Jury Finds Remaining Co-Defendants Guilty Of Multi-State Drug Trafficking Conspiracy And Other Related Charges
Tampa, FL – United States Attorney Roger B. Handberg announces that Nestor Hugo Gomez-Garcia (38, Colombia), a/k/a “Simon,” “Guava,” and “Guavita,” has pleaded guilty to conspiring to distribute cocaine on vessels subject to the jurisdiction of the United States. He faces a minimum mandatory penalty of 10 years, up to life, in federal prison. A sentencing date has not yet been set.
According to the plea agreement, Gomez-Garcia was the leader of a transnational criminal organization that dispatched self-propelled semi-submersible (SPSS) vessels from Colombia into the Pacific Ocean destined for Sinaloa Cartel members in Oaxaca, Mexico. Members of his organization served various roles and responsibilities, such as overseeing security at the SPSS construction sites, building the fiberglass hulls for these vessels, recruiting crewmembers, and organizing the logistics of the smuggling trips. Gomez-Garcia contracted the construction of the SPSS vessels, paid the workers directly or through intermediaries, and invested in the cocaine shipments.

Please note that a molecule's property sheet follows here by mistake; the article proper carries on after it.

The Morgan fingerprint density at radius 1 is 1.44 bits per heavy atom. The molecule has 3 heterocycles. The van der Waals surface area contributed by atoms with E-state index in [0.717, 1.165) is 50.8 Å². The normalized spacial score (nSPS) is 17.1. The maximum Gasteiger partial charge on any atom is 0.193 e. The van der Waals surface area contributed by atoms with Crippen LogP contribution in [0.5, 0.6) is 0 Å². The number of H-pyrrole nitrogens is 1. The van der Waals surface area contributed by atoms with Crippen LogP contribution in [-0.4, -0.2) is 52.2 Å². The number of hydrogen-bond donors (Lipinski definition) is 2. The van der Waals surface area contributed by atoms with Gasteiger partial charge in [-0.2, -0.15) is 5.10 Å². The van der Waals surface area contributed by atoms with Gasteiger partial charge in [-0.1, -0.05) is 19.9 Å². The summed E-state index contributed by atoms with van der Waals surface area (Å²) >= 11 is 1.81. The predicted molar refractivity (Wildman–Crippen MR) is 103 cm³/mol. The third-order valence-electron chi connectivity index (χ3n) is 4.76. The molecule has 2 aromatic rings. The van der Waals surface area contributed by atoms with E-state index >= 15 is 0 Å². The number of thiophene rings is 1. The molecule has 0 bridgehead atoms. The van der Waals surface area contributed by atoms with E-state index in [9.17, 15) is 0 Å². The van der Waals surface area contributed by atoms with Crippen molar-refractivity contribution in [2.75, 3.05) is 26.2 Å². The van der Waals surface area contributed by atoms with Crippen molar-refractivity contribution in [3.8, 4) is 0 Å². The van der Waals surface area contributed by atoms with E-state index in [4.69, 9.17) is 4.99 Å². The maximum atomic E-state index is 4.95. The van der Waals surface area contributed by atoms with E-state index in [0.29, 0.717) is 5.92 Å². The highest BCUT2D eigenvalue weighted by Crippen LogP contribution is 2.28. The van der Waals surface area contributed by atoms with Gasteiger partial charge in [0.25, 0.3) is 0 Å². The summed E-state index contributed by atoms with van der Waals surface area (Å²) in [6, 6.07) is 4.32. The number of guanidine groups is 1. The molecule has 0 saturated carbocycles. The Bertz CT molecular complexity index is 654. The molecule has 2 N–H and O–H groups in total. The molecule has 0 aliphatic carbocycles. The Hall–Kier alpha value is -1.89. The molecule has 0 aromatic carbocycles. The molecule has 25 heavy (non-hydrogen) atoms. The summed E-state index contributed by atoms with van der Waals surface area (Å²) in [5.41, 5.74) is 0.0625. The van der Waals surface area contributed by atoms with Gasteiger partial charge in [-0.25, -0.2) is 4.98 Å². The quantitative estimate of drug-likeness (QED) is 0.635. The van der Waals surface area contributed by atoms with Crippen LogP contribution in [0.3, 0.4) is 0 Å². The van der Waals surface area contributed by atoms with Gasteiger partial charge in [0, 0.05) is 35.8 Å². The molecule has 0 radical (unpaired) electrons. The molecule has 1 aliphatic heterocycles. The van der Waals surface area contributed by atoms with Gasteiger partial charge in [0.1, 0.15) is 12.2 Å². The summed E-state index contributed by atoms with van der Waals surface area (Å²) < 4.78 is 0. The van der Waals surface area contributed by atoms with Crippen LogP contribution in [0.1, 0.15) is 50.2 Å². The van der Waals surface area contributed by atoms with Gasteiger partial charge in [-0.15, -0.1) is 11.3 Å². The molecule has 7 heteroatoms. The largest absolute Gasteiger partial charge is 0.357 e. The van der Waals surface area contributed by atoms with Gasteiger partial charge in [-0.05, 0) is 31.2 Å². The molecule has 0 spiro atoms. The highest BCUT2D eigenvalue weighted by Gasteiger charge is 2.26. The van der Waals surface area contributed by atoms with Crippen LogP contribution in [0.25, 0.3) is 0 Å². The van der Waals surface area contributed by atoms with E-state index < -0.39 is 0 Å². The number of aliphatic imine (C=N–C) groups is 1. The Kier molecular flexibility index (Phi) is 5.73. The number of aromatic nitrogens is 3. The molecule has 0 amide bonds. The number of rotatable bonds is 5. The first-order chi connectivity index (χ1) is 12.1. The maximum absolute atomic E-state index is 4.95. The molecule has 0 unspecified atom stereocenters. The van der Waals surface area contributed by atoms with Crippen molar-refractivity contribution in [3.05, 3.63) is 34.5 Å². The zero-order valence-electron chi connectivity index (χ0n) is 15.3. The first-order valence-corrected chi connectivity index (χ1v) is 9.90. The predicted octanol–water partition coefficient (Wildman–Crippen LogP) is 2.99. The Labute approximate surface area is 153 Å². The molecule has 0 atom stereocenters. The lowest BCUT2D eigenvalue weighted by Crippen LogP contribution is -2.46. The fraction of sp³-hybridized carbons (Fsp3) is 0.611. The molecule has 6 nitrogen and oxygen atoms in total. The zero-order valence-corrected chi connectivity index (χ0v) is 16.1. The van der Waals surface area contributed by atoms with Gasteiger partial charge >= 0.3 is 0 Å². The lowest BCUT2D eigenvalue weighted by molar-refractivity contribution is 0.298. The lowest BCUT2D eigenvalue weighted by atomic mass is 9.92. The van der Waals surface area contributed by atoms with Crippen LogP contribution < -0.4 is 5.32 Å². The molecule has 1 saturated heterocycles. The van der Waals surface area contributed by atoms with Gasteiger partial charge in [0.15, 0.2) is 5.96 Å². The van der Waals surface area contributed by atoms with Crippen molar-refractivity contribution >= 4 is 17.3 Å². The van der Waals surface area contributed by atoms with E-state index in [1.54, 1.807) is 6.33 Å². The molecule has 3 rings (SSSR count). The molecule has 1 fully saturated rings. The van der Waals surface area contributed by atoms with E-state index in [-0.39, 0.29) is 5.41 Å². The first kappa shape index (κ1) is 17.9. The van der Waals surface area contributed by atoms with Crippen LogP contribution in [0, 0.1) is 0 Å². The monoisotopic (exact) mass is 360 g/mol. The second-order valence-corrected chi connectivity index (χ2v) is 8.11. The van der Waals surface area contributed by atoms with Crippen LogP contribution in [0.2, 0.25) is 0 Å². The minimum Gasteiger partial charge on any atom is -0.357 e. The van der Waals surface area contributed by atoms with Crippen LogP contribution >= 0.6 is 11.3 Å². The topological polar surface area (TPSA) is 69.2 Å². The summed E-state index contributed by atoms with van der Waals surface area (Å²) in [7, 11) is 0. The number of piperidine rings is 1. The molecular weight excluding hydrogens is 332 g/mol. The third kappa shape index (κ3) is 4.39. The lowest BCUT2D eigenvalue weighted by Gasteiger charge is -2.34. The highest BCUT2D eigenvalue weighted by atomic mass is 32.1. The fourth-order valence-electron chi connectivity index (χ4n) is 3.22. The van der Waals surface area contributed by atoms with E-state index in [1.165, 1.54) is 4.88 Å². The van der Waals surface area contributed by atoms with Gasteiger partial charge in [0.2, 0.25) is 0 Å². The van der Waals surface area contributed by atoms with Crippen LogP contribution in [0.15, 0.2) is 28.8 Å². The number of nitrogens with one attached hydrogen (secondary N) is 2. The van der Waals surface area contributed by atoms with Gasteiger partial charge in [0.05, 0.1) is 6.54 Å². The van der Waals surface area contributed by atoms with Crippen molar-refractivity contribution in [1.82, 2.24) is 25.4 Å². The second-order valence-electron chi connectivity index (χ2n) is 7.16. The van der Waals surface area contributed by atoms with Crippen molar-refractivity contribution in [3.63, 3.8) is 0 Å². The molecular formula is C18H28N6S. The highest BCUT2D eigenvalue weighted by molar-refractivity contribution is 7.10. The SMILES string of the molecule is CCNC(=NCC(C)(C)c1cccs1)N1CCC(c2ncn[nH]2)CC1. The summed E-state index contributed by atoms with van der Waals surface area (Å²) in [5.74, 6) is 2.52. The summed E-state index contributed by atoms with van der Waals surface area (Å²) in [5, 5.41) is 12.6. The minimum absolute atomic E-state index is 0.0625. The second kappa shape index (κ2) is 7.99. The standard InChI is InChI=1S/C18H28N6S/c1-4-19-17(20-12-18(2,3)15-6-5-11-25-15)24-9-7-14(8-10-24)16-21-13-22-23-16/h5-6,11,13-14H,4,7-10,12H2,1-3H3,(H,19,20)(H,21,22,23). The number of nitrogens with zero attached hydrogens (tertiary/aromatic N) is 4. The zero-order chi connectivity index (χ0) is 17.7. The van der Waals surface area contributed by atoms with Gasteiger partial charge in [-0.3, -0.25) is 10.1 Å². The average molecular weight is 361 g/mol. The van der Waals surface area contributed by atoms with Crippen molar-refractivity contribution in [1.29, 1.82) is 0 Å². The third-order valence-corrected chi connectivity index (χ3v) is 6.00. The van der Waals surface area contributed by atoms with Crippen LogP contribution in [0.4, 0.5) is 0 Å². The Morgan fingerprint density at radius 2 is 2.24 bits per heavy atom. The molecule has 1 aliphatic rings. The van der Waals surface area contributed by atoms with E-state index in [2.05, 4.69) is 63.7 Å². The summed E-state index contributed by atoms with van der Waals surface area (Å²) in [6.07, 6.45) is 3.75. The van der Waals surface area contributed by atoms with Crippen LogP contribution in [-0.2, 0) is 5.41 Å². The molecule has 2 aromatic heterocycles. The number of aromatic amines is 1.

In July and August 2015, and March 2016, the United States interdicted three SPSS vessels in international waters that had departed from Colombia while en route to Mexico. The first SPSS carried approximately 6,900 kilograms of cocaine, the August 2015 SPSS carried approximately 6,845 kilograms of cocaine, and the March 2016 SPSS contained approximately 5,824 kilograms of cocaine.
This case was investigated by the Panama Express Strike Force, a standing Organized Crime Drug Enforcement Task Force (OCDETF) comprised of agents and analysts from the Drug Enforcement Administration, the Federal Bureau of Investigation, Homeland Security Investigations, the U.S. Coast Guard Investigative Service, the Naval Criminal Investigative Service, and the U.S. Southern Command's Joint Interagency Task Force South. The Department of Justice’s Office of International Affairs substantially assisted in the extradition of the defendants to the United States. The principal mission of the OCDETF program is to identify, disrupt, and dismantle the most serious drug trafficking and money laundering organizations and those primarily responsible for the nation’s drug supply. The case was prosecuted by Assistant United States Attorney Dan Baeza.